Currency Market Analysis
Sep 02, 2015 | Currency Market Analysis
The U.S. dollar firmed after a stock market-induced tumble the day before. The dollar for the most part has found itself in the same boat as stocks since direction for both has largely been driven by risk sentiment. When market confidence rises and concerns about China abate, stocks and the dollar tend to outperform. When things look grim, like yesterday when factory data from the world’s two biggest economies weakened to multiyear lows, optimism wanes and the market rushes to buy back heavily sold currencies such as the euro and yen. China stocks remained volatile but ended Wednesday with a fractional decline. At the midpoint of a big week, the focus has turned to fundamentals which remain worrisome in Europe and better placed in the U.S., buoying the dollar. Today brings U.S. private sector employment, a precursor to Friday’s monthly jobs data, and then tomorrow brings a meeting of the ECB.
The dollar held on to modest gains after data showed private sector hiring picked up last month. A survey from ADP showed private employers added 190,000 jobs in August, up from 177,000 in July. The increase though fell short of forecasts of 201,000 which could keep upside for the dollar from the data in check. The next big focus is America’s monthly jobs report on Friday that’s forecast to show nonfarm payrolls rose 220,000 in August and unemployment down a tick to 5.2%. The influential report could make or break the case for the Fed to raise rates on Sept. 17.
Support for the euro dried up as global stocks stabilized after a big fall on Tuesday. Much of the euro’s resilience stems from skittish market sentiment which has prompted many to abandon risky plays and scramble to buy back low-yielders like the euro. The ECB’s policy decision Thursday looms large for the euro’s coming prospects. Should the bank play up its dovish stance and signal a readiness to do more to keep global weakness from derailing its recovery, the euro would come under renewed pressure.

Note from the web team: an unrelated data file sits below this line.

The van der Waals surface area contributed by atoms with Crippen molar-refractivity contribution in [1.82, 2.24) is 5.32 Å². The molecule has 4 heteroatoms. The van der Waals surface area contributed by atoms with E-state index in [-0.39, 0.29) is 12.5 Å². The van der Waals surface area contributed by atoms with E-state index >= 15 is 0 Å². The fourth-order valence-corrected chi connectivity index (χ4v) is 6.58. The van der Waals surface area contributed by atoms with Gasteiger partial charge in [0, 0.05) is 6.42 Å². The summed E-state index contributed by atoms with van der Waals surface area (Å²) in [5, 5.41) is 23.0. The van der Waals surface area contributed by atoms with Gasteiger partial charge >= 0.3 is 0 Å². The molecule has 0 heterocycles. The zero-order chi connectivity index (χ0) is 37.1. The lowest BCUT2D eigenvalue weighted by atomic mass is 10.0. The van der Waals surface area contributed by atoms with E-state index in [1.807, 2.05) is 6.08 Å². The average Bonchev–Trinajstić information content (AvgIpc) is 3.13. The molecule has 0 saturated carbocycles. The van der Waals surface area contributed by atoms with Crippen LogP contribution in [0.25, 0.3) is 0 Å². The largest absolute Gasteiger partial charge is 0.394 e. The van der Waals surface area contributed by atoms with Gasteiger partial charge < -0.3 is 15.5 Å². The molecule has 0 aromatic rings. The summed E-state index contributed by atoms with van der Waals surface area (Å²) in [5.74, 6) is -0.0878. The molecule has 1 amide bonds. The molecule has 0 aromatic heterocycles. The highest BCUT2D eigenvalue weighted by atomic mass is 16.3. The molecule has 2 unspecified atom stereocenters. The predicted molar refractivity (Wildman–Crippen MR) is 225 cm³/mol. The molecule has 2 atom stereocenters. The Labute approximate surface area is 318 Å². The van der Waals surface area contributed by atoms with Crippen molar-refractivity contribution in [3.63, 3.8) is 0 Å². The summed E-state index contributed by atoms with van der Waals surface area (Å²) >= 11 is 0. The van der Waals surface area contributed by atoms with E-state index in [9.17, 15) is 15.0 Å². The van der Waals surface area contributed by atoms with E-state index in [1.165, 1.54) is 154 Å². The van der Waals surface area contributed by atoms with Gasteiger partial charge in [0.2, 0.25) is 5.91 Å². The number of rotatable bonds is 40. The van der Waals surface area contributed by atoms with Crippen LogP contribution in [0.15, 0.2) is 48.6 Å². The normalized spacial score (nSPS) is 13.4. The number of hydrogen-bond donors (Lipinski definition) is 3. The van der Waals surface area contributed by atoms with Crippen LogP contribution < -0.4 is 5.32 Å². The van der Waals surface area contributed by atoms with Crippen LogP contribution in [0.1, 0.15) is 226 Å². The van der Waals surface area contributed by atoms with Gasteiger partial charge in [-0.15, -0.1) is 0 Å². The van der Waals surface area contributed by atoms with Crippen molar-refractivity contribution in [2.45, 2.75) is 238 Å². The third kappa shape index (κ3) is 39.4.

Growth in Australia’s economy slowed to the weakest in years, disappointing news that drove the Aussie dollar to fresh sixyear lows. Australia’s 0.2% pace of growth during the second quarter was the slowest in two years and fell short of forecasts of 0.4%, and marked a sharp slowdown from 0.9% in Q1. Momentum in the economy likely petered out further during the current quarter, given instability in China, Australia’s biggest trade partner, and collapsing commodities.
Sterling tumbled to fresh 12-week lows as signs of a moderating U.K. economy signaled a closing door to an early rate hike by the nation’s central bank. GBP buyers may want to act soon though because critical U.K. services data loom Thursday with improvement seen in the cards. Better news on Britain’s services industry, the main driver of U.K. growth, could help to momentary stop the bleeding of the pound’s value.
The loonie sagged to within a penny away from last month’s 11-year lows. Oil kept below $45 following a big decline on Tuesday that overshadowed mixed but somewhat constructive growth data. Quarterly data showed Canada spent the first half of the year in recession. However, monthly data hinted at recovery taking shape with growth up 0.5% in June, the first positive in six months.
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